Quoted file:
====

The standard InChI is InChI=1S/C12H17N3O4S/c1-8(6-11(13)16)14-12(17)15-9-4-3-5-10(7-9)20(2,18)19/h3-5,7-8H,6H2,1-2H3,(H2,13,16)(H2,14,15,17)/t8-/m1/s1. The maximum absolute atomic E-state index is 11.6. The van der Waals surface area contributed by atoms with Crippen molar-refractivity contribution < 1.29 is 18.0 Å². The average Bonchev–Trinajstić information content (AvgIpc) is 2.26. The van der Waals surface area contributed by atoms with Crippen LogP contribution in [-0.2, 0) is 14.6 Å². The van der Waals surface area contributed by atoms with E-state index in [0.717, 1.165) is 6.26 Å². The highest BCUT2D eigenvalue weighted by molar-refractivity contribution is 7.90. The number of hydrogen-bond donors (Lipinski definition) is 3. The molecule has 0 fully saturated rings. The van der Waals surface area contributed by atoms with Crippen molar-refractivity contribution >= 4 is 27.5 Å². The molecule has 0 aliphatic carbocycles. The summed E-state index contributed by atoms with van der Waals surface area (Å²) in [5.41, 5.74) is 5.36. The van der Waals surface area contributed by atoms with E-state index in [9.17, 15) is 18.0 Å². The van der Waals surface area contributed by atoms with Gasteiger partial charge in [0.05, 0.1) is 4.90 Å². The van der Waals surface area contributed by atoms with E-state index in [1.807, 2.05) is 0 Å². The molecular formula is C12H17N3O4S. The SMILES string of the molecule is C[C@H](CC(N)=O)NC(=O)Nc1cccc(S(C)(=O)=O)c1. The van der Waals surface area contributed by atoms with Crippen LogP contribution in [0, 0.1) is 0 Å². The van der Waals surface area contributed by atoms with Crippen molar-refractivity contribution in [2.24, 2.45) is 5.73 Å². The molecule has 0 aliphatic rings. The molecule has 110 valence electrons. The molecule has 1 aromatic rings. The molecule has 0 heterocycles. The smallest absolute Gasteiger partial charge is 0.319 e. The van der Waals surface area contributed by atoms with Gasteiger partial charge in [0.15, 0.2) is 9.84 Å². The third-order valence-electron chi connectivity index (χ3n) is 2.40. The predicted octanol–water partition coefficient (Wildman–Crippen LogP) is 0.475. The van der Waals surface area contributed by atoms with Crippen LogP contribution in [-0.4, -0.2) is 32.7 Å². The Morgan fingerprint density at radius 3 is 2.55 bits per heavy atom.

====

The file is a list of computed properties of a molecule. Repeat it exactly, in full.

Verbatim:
The standard InChI is InChI=1S/C12H17N3O4S/c1-8(6-11(13)16)14-12(17)15-9-4-3-5-10(7-9)20(2,18)19/h3-5,7-8H,6H2,1-2H3,(H2,13,16)(H2,14,15,17)/t8-/m1/s1. The maximum absolute atomic E-state index is 11.6. The van der Waals surface area contributed by atoms with Crippen molar-refractivity contribution < 1.29 is 18.0 Å². The average Bonchev–Trinajstić information content (AvgIpc) is 2.26. The van der Waals surface area contributed by atoms with Crippen LogP contribution in [-0.2, 0) is 14.6 Å². The van der Waals surface area contributed by atoms with E-state index in [0.717, 1.165) is 6.26 Å². The highest BCUT2D eigenvalue weighted by molar-refractivity contribution is 7.90. The number of hydrogen-bond donors (Lipinski definition) is 3. The molecule has 0 fully saturated rings. The van der Waals surface area contributed by atoms with Crippen molar-refractivity contribution >= 4 is 27.5 Å². The molecule has 0 aliphatic carbocycles. The summed E-state index contributed by atoms with van der Waals surface area (Å²) in [5.41, 5.74) is 5.36. The van der Waals surface area contributed by atoms with E-state index in [9.17, 15) is 18.0 Å². The van der Waals surface area contributed by atoms with Gasteiger partial charge in [0.05, 0.1) is 4.90 Å². The van der Waals surface area contributed by atoms with E-state index in [1.807, 2.05) is 0 Å². The molecular formula is C12H17N3O4S. The SMILES string of the molecule is C[C@H](CC(N)=O)NC(=O)Nc1cccc(S(C)(=O)=O)c1. The van der Waals surface area contributed by atoms with Crippen LogP contribution in [0, 0.1) is 0 Å². The van der Waals surface area contributed by atoms with Crippen molar-refractivity contribution in [2.24, 2.45) is 5.73 Å². The molecule has 0 aliphatic rings. The molecule has 110 valence electrons. The molecule has 1 aromatic rings. The molecule has 0 heterocycles. The smallest absolute Gasteiger partial charge is 0.319 e. The van der Waals surface area contributed by atoms with Gasteiger partial charge in [0.15, 0.2) is 9.84 Å². The third-order valence-electron chi connectivity index (χ3n) is 2.40. The predicted octanol–water partition coefficient (Wildman–Crippen LogP) is 0.475. The van der Waals surface area contributed by atoms with Crippen LogP contribution in [-0.4, -0.2) is 32.7 Å². The Morgan fingerprint density at radius 3 is 2.55 bits per heavy atom.